Let’s take a closer look at how gRPC works, and the tools and techniques that are required to implement it. The first aspect is the service definition using Protocol Buffers.

#microservices #rest #ballerina #grpc #developer

What is GEEK

Buddha Community

gRPC Basics: Why, When, and How?
Ryan  Schneider

Ryan Schneider


gRPC: An Introduction With Scala Compiler

Hola, does your application have a client-server architecture or microservices architecture or distributed architecture? Then, you must be using some kind of protocol for inter-application communication or you want to get started with one. So, Let’s start digging.

#grpc #microservices #scala #tech blogs #grpc frameworks #what is grpc

Biju Augustian

Biju Augustian


Learn Python Tutorial from Basic to Advance

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Ken  Mueller

Ken Mueller


Building API with gRPC using ProtoBuf – Part 3

In order to build the client or server-side API, we need to follow some steps:
Step 1: Let’s Define the protobuf for our small application.
Step 2: Now simply compile you code.
Step 3: Define the Client side code in Scala.
Step 4: Now let’s see how can we define the Server-side code:

#grpc #microservices #scala #grpc #protocol buffers #scala

Milan  Reilly

Milan Reilly


gRPC & ASP.NET Core 5: Add a gRPC service reference


A while ago, I published a post that explained how to expose proto files within an ASP.NET Core gRPC app using Route-To-Code that you can find here: Exposing proto files in a gRPC service over a frameworkless and lightweight API – Anthony Giretti’s .NET blog

I only explained how to expose them and access them from a browser. But I haven’t explained how to download them from “Services References” menu in Visual Studio 2019, and I should have because there is a trick.

gRPC works only with HTTP/2

And that’s the trick! Kestrel in a gRPC service template, will ONLY expose endpoints on HTTP/2 because gRPC works only on HTTP/2. If you take the following endpoint that I use to expose a proto file: https://localhost:5001/protos/v2/country.proto it will work in a browser but not in Visual Studio 2019.

#grpc #grpc client #visual studio 2019 #aspdotnet core #aspdotnet core 5

Ken  Mueller

Ken Mueller


gRPC Basics

As part of our protocol evaluation in the last blog, we evaluated Apache AVRO. In continuation let’s try to evaluate protocol buffer (protobuf). The easiest and simplest way to evaluate protobuf is through gRPC. Let’s try to understand what is protobuf and gRPC.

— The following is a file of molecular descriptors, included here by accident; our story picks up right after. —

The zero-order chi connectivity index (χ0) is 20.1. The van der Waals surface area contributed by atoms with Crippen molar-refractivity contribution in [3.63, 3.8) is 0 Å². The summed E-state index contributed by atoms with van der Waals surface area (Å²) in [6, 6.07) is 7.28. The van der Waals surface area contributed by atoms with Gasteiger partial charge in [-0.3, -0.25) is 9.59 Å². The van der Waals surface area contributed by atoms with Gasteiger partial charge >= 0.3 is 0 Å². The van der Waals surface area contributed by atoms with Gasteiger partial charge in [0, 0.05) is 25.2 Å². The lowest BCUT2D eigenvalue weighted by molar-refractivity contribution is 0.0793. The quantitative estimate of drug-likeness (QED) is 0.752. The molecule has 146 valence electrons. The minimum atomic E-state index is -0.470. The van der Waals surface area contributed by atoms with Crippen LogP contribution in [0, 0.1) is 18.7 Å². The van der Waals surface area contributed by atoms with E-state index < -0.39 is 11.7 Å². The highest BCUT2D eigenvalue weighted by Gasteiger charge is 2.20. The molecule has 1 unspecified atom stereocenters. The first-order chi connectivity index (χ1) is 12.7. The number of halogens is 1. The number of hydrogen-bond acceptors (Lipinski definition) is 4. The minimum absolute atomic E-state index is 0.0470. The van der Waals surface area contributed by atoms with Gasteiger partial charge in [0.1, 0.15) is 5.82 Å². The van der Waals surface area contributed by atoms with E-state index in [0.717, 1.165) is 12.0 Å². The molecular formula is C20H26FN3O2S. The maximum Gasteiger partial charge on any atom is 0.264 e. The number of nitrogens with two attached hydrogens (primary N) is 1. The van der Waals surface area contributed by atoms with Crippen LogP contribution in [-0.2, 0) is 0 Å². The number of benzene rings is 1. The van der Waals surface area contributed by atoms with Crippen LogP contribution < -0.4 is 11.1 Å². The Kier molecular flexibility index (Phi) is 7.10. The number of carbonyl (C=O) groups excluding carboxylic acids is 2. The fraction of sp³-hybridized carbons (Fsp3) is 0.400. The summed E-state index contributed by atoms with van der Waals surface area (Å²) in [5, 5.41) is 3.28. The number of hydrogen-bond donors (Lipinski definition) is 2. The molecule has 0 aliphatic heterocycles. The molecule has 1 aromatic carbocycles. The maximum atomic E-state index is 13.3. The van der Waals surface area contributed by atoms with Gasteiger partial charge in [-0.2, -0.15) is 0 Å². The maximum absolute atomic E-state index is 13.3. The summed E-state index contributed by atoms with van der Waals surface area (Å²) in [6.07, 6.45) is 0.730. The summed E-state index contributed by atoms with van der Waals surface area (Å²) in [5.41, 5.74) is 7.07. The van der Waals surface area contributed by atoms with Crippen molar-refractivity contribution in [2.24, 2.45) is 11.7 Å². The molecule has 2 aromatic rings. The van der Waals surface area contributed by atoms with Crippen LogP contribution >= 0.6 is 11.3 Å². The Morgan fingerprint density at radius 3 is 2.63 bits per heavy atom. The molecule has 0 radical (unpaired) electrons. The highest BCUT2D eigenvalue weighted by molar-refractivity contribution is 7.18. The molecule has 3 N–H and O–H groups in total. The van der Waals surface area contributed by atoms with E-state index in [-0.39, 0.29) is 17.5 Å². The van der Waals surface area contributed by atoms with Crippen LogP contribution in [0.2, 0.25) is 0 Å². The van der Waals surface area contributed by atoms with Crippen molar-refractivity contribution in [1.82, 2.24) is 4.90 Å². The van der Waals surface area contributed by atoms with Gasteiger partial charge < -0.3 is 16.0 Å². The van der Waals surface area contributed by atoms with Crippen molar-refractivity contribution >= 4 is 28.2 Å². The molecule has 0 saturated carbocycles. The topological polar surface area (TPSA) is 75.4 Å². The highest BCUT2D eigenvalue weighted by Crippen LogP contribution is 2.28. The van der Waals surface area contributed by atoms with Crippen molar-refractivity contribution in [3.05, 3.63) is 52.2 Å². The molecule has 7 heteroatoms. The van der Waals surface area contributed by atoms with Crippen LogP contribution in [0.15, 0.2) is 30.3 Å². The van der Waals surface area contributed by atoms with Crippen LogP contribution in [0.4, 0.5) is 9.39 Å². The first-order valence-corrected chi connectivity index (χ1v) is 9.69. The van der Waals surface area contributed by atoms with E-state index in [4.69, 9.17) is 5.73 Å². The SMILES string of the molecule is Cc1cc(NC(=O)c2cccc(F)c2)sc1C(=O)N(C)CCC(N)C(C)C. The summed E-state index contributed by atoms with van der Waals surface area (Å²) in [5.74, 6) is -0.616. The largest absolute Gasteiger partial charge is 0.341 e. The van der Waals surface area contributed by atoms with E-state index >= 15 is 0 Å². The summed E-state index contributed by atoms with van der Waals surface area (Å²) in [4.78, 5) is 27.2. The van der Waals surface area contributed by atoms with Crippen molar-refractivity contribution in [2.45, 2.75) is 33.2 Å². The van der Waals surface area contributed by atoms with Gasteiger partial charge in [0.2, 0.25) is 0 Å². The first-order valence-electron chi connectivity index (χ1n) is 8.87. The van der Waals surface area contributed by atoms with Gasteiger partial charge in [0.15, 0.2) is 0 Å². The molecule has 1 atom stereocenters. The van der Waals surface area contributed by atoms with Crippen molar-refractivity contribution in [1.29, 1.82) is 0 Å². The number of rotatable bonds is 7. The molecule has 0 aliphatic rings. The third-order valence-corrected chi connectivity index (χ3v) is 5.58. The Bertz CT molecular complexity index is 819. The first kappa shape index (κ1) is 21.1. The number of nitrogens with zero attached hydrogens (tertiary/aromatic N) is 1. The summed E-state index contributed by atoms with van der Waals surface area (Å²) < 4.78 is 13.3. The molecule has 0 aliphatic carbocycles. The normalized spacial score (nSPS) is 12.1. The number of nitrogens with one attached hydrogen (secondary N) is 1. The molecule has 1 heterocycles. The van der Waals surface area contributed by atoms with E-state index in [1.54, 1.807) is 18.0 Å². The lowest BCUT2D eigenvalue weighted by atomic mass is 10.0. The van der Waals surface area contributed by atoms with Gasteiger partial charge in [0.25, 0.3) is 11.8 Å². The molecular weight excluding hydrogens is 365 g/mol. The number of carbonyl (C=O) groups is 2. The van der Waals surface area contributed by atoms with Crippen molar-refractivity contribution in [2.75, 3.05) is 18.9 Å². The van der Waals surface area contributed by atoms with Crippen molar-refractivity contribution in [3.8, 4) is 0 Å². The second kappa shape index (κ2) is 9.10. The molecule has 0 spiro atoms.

What is protobuf?

Let’s take it from official website. **“**Protocol buffers are Google’s language-neutral, platform-neutral, extensible mechanism for serializing structured data – think JSON, but smaller, faster, and simpler. You define how you want your data to be structured once, then you can use special generated source code to easily write and read your structured data to and from a variety of data streams and using a variety of languages."z

There are two versions :

We are going to demonstrate proto3, as this is the latest. Syntax-wise there is considerable amount of difference between proto2 and proto3 but the underlying rpc concept remains the same. For extensive information about proto3 refer language guide here.

What is gRPC?

gRPC is RPC (Remote Procedure Call) framework that can run in any environment and supports multiple programming language. It uses protocol buffers as both its Interface Definition Language (IDL) and as its underlying message interchange format. Many cool feature of gRPC is bidirectional streaming and multiplexing of requests using HTTP/2. You can get more info about gRPC here.


Following are some reasons you should choose gRPC over Rest:

  1. gRPC transfer binary data as payload rather then text which makes communication much faster and compact.

  2. gRPC use HTTP/2 with long-lived connections so overhead of making connection per request can be avoided.

  3. gRPC is type-safe so if you are expecting an integer then nobody can send it as a string.

  4. gRPC is few millisecond faster then REST. So if millisecond matter for you then gRPC can be good choice.

  5. gRPC supports streaming so if you are looking for distributed streaming support gRPC can be pretty useful in this case.

Different gRPC Communication Mechanism:

  1. Unary

Unary communication

  1. Client Streaming

Client streaming

3) Server Streaming

Server streaming

  1. Bi-directional Streaming

Bi-directional streaming

#apache #microservice #grpc #rpc #message exchange #protocol buffer